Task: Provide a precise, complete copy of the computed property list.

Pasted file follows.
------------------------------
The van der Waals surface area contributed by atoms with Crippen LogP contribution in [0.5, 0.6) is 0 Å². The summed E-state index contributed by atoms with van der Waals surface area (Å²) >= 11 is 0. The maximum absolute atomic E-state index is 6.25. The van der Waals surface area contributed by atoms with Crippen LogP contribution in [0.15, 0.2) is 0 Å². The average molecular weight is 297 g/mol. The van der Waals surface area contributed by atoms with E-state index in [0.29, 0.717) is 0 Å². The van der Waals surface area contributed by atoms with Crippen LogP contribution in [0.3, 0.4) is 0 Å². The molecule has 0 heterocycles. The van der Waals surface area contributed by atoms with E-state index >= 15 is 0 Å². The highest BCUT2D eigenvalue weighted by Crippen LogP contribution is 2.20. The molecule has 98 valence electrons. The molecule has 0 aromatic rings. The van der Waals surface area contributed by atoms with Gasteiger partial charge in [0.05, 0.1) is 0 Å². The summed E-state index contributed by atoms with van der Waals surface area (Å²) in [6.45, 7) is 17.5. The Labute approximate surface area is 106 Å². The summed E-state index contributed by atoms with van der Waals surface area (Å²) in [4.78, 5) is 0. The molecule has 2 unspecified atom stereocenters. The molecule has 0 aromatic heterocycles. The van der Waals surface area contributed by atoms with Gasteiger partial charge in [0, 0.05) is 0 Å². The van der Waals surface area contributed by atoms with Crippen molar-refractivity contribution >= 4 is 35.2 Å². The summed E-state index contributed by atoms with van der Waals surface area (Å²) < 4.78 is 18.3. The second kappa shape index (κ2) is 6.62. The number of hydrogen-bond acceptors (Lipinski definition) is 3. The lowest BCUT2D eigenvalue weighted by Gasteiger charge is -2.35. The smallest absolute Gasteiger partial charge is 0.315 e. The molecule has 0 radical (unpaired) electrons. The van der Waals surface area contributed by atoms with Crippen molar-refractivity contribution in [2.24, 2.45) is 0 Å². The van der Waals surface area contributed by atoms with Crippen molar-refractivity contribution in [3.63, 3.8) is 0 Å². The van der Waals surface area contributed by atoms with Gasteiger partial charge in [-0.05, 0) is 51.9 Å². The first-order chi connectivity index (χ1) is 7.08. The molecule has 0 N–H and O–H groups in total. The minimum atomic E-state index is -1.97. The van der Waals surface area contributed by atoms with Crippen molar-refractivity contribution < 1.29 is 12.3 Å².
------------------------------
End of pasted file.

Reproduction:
The van der Waals surface area contributed by atoms with Crippen LogP contribution in [0.5, 0.6) is 0 Å². The summed E-state index contributed by atoms with van der Waals surface area (Å²) >= 11 is 0. The maximum absolute atomic E-state index is 6.25. The van der Waals surface area contributed by atoms with Crippen LogP contribution in [0.15, 0.2) is 0 Å². The average molecular weight is 297 g/mol. The van der Waals surface area contributed by atoms with E-state index in [0.29, 0.717) is 0 Å². The van der Waals surface area contributed by atoms with Crippen LogP contribution in [0.3, 0.4) is 0 Å². The molecule has 0 heterocycles. The van der Waals surface area contributed by atoms with E-state index >= 15 is 0 Å². The highest BCUT2D eigenvalue weighted by Crippen LogP contribution is 2.20. The molecule has 98 valence electrons. The molecule has 0 aromatic rings. The van der Waals surface area contributed by atoms with Gasteiger partial charge in [0.05, 0.1) is 0 Å². The summed E-state index contributed by atoms with van der Waals surface area (Å²) in [6.45, 7) is 17.5. The Labute approximate surface area is 106 Å². The summed E-state index contributed by atoms with van der Waals surface area (Å²) in [4.78, 5) is 0. The molecule has 2 unspecified atom stereocenters. The molecule has 0 aromatic heterocycles. The van der Waals surface area contributed by atoms with Gasteiger partial charge in [0, 0.05) is 0 Å². The van der Waals surface area contributed by atoms with Crippen molar-refractivity contribution >= 4 is 35.2 Å². The summed E-state index contributed by atoms with van der Waals surface area (Å²) < 4.78 is 18.3. The second kappa shape index (κ2) is 6.62. The number of hydrogen-bond acceptors (Lipinski definition) is 3. The lowest BCUT2D eigenvalue weighted by Gasteiger charge is -2.35. The smallest absolute Gasteiger partial charge is 0.315 e. The molecule has 0 radical (unpaired) electrons. The van der Waals surface area contributed by atoms with Crippen molar-refractivity contribution in [2.24, 2.45) is 0 Å². The van der Waals surface area contributed by atoms with Crippen molar-refractivity contribution in [3.63, 3.8) is 0 Å². The van der Waals surface area contributed by atoms with Gasteiger partial charge in [-0.05, 0) is 51.9 Å². The first-order chi connectivity index (χ1) is 7.08. The molecule has 0 N–H and O–H groups in total. The minimum atomic E-state index is -1.97. The van der Waals surface area contributed by atoms with Crippen molar-refractivity contribution < 1.29 is 12.3 Å².